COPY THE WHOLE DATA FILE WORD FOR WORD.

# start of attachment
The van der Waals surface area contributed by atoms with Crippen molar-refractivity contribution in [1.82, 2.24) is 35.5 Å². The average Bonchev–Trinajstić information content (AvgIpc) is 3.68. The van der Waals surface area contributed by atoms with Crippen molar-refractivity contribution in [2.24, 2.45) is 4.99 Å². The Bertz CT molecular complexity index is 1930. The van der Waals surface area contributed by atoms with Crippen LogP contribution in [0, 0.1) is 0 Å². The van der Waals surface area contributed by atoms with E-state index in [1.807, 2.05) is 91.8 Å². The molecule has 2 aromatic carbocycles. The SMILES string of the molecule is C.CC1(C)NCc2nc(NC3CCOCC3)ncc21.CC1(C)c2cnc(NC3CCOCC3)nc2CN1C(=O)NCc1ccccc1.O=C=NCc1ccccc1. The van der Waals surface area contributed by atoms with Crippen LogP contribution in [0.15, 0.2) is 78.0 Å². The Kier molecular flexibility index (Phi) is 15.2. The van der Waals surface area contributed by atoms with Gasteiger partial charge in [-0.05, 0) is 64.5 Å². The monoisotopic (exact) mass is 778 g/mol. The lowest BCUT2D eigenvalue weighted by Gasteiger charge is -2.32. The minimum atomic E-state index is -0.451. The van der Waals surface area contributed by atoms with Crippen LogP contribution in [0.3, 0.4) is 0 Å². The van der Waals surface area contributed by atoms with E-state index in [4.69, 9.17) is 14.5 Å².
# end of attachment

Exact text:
The van der Waals surface area contributed by atoms with Crippen molar-refractivity contribution in [1.82, 2.24) is 35.5 Å². The average Bonchev–Trinajstić information content (AvgIpc) is 3.68. The van der Waals surface area contributed by atoms with Crippen molar-refractivity contribution in [2.24, 2.45) is 4.99 Å². The Bertz CT molecular complexity index is 1930. The van der Waals surface area contributed by atoms with Crippen LogP contribution in [0, 0.1) is 0 Å². The van der Waals surface area contributed by atoms with E-state index in [1.807, 2.05) is 91.8 Å². The molecule has 2 aromatic carbocycles. The SMILES string of the molecule is C.CC1(C)NCc2nc(NC3CCOCC3)ncc21.CC1(C)c2cnc(NC3CCOCC3)nc2CN1C(=O)NCc1ccccc1.O=C=NCc1ccccc1. The van der Waals surface area contributed by atoms with Crippen LogP contribution in [0.15, 0.2) is 78.0 Å². The Kier molecular flexibility index (Phi) is 15.2. The van der Waals surface area contributed by atoms with Gasteiger partial charge in [-0.05, 0) is 64.5 Å². The monoisotopic (exact) mass is 778 g/mol. The lowest BCUT2D eigenvalue weighted by Gasteiger charge is -2.32. The minimum atomic E-state index is -0.451. The van der Waals surface area contributed by atoms with Crippen LogP contribution in [0.3, 0.4) is 0 Å². The van der Waals surface area contributed by atoms with E-state index in [4.69, 9.17) is 14.5 Å².